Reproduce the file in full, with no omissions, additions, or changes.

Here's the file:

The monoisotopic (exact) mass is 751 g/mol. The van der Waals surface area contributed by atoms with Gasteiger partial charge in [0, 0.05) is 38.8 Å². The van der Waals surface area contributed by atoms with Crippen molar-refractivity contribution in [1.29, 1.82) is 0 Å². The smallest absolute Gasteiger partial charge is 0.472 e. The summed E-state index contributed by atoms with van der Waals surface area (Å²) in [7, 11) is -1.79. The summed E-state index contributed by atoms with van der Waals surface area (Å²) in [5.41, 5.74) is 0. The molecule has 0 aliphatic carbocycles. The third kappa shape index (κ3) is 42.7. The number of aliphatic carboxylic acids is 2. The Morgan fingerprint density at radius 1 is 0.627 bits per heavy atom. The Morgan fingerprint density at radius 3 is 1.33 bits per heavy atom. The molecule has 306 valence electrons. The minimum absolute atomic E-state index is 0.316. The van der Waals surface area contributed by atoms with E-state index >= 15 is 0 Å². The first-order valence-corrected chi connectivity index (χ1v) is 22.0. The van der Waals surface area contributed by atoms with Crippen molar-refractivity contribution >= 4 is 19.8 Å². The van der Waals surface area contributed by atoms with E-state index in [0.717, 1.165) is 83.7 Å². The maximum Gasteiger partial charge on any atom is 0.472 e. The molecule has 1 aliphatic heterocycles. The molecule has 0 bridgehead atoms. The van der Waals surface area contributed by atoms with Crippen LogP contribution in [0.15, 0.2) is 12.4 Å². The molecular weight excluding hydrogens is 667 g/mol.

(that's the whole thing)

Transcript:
The monoisotopic (exact) mass is 751 g/mol. The van der Waals surface area contributed by atoms with Gasteiger partial charge in [0, 0.05) is 38.8 Å². The van der Waals surface area contributed by atoms with Crippen molar-refractivity contribution in [1.29, 1.82) is 0 Å². The smallest absolute Gasteiger partial charge is 0.472 e. The summed E-state index contributed by atoms with van der Waals surface area (Å²) in [7, 11) is -1.79. The summed E-state index contributed by atoms with van der Waals surface area (Å²) in [5.41, 5.74) is 0. The molecule has 0 aliphatic carbocycles. The third kappa shape index (κ3) is 42.7. The number of aliphatic carboxylic acids is 2. The Morgan fingerprint density at radius 1 is 0.627 bits per heavy atom. The Morgan fingerprint density at radius 3 is 1.33 bits per heavy atom. The molecule has 306 valence electrons. The minimum absolute atomic E-state index is 0.316. The van der Waals surface area contributed by atoms with E-state index >= 15 is 0 Å². The first-order valence-corrected chi connectivity index (χ1v) is 22.0. The van der Waals surface area contributed by atoms with Crippen molar-refractivity contribution >= 4 is 19.8 Å². The van der Waals surface area contributed by atoms with E-state index in [0.717, 1.165) is 83.7 Å². The maximum Gasteiger partial charge on any atom is 0.472 e. The molecule has 1 aliphatic heterocycles. The molecule has 0 bridgehead atoms. The van der Waals surface area contributed by atoms with Crippen LogP contribution in [0.15, 0.2) is 12.4 Å². The molecular weight excluding hydrogens is 667 g/mol.